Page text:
Add a small quantity of plant food after repotting to help your plant combat transplant shock.

Repotting should be performed in late winter or early summer; this way, your plant will have several months to establish itself in the new location.

Generally, you can repot this plant after a year. If you want to skip annual repotting, at least refresh the potting soil every year in spring.



This is an ornamental plant loved for the long, variegated leaves. This is a broadleaf evergreen; therefore, the leaves remain green throughout the year. ¨

But your plant needs some maintenance every few months to maintain the overall size and appearance. You should prune the yellow or faded leaves for healthy growing conditions.



Propagating the Dracaena plant is extremely easy. You can propagate this species while repotting or do it any time later in spring or summer.

Root division is the most appropriate propagation method for Dracaena Trifasciata. But I’m discussing 3 methods to help you choose your favorite method.


Stem Cuttings

  • Locate a bumpy area on your plant with a healthy leaf. These bumps will produce new roots once propagated. Cut the leaf just below the node using a sterilized scissor.
  • Now you have to choose whether you want to propagate it in water or soil. Water propagation is an interesting method because it allows you to see the root development.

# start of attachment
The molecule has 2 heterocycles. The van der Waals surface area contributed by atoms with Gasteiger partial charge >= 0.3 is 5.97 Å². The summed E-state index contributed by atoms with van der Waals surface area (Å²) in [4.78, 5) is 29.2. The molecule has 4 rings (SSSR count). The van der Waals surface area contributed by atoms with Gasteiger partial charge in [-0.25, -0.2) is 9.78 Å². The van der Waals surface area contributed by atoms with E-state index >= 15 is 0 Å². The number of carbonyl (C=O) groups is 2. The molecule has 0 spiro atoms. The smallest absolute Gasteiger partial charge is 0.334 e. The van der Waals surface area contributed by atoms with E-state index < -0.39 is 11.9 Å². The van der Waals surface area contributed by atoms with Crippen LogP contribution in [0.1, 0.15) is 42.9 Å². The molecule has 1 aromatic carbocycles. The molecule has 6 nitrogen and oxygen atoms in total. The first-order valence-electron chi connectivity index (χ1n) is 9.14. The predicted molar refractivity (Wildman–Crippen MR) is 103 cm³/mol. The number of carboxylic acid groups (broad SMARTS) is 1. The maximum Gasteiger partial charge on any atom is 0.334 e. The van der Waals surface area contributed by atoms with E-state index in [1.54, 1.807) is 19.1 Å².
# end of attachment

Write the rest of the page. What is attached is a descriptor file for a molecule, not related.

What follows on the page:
• Take a glass vase and fill it with fresh water. Now simply put the cutting in water but make sure only the node is below water.
  • Add a teaspoon of rooting hormone for faster growth, but this is optional. Keep the vase in a bright location and change the water every week. Be patient and wait for the roots to grow.
  • Roots develop faster in warm months but take longer in winter; therefore, I always recommend propagation in spring. Once the roots are 1-inch long, transfer the young plant to soil.


Root Division

  • If you are scared about damaging any leaves on the plant while propagating with cuttings, you can perform root division.
  • Take the plant out from the container after removing soil around the plant. You can use water to remove soil around the roots.
  • Gently separate the roots with a scissor or shears. Do not damage the roots when you do this.
  • You should also get rid of any damaged roots or unhealthy foliage. Plant each section in a new container with a potting mixture mentioned in the soil section.
  • You can enjoy growing the new plant yourself or share it with a friend.


Air Layering

  • In this method, you will allow the node to develop roots before you take cuttings. You will need sphagnum moss, plastic wrap, and pruning shears. Rooting hormone is an optional ingredient.